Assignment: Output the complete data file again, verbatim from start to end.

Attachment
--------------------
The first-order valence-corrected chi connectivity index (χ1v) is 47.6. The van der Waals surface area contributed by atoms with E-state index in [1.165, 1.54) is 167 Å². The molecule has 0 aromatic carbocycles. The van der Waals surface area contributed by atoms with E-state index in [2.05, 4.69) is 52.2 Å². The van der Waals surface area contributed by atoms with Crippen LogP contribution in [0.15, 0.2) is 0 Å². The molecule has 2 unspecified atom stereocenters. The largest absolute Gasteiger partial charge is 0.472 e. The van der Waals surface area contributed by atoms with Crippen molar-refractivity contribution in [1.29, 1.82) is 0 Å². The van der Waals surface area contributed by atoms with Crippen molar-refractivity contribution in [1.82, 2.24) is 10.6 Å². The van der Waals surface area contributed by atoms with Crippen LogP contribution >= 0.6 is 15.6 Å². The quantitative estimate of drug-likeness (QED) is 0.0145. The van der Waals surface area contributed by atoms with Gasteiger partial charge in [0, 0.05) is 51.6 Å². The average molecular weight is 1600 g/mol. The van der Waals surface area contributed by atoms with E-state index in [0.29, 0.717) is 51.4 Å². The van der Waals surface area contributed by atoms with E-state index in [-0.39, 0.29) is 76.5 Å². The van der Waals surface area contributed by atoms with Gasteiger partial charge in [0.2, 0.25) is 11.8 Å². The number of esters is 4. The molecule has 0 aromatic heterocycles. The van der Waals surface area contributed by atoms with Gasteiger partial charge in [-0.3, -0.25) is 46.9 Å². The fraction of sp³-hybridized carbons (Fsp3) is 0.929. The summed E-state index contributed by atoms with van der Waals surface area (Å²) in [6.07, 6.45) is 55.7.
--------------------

The first-order valence-corrected chi connectivity index (χ1v) is 47.6. The van der Waals surface area contributed by atoms with E-state index in [1.165, 1.54) is 167 Å². The molecule has 0 aromatic carbocycles. The van der Waals surface area contributed by atoms with E-state index in [2.05, 4.69) is 52.2 Å². The van der Waals surface area contributed by atoms with Crippen LogP contribution in [0.15, 0.2) is 0 Å². The molecule has 2 unspecified atom stereocenters. The largest absolute Gasteiger partial charge is 0.472 e. The van der Waals surface area contributed by atoms with Crippen molar-refractivity contribution in [1.29, 1.82) is 0 Å². The van der Waals surface area contributed by atoms with Crippen molar-refractivity contribution in [1.82, 2.24) is 10.6 Å². The van der Waals surface area contributed by atoms with Crippen LogP contribution >= 0.6 is 15.6 Å². The quantitative estimate of drug-likeness (QED) is 0.0145. The van der Waals surface area contributed by atoms with Gasteiger partial charge in [0, 0.05) is 51.6 Å². The average molecular weight is 1600 g/mol. The van der Waals surface area contributed by atoms with E-state index in [0.29, 0.717) is 51.4 Å². The van der Waals surface area contributed by atoms with E-state index in [-0.39, 0.29) is 76.5 Å². The van der Waals surface area contributed by atoms with Gasteiger partial charge in [0.2, 0.25) is 11.8 Å². The number of esters is 4. The molecule has 0 aromatic heterocycles. The van der Waals surface area contributed by atoms with Gasteiger partial charge in [-0.3, -0.25) is 46.9 Å². The fraction of sp³-hybridized carbons (Fsp3) is 0.929. The summed E-state index contributed by atoms with van der Waals surface area (Å²) in [6.07, 6.45) is 55.7.